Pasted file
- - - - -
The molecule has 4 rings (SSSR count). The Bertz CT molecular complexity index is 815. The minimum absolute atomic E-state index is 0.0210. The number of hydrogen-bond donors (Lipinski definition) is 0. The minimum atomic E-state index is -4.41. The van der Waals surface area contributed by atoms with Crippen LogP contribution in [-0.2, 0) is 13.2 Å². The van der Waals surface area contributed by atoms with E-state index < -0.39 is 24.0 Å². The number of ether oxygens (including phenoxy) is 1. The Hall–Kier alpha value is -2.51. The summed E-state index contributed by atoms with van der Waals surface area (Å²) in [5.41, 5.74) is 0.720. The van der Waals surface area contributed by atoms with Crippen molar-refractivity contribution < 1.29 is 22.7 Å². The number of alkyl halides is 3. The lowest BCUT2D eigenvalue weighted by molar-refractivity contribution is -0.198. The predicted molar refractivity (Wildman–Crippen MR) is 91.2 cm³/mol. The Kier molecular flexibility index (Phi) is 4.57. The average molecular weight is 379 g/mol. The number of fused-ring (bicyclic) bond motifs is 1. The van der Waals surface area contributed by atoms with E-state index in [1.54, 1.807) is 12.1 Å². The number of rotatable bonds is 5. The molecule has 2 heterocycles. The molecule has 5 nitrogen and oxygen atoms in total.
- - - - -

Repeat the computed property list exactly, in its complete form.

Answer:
The molecule has 4 rings (SSSR count). The Bertz CT molecular complexity index is 815. The minimum absolute atomic E-state index is 0.0210. The number of hydrogen-bond donors (Lipinski definition) is 0. The minimum atomic E-state index is -4.41. The van der Waals surface area contributed by atoms with Crippen LogP contribution in [-0.2, 0) is 13.2 Å². The van der Waals surface area contributed by atoms with E-state index < -0.39 is 24.0 Å². The number of ether oxygens (including phenoxy) is 1. The Hall–Kier alpha value is -2.51. The summed E-state index contributed by atoms with van der Waals surface area (Å²) in [5.41, 5.74) is 0.720. The van der Waals surface area contributed by atoms with Crippen molar-refractivity contribution < 1.29 is 22.7 Å². The number of alkyl halides is 3. The lowest BCUT2D eigenvalue weighted by molar-refractivity contribution is -0.198. The predicted molar refractivity (Wildman–Crippen MR) is 91.2 cm³/mol. The Kier molecular flexibility index (Phi) is 4.57. The average molecular weight is 379 g/mol. The number of fused-ring (bicyclic) bond motifs is 1. The van der Waals surface area contributed by atoms with E-state index in [1.54, 1.807) is 12.1 Å². The number of rotatable bonds is 5. The molecule has 2 heterocycles. The molecule has 5 nitrogen and oxygen atoms in total.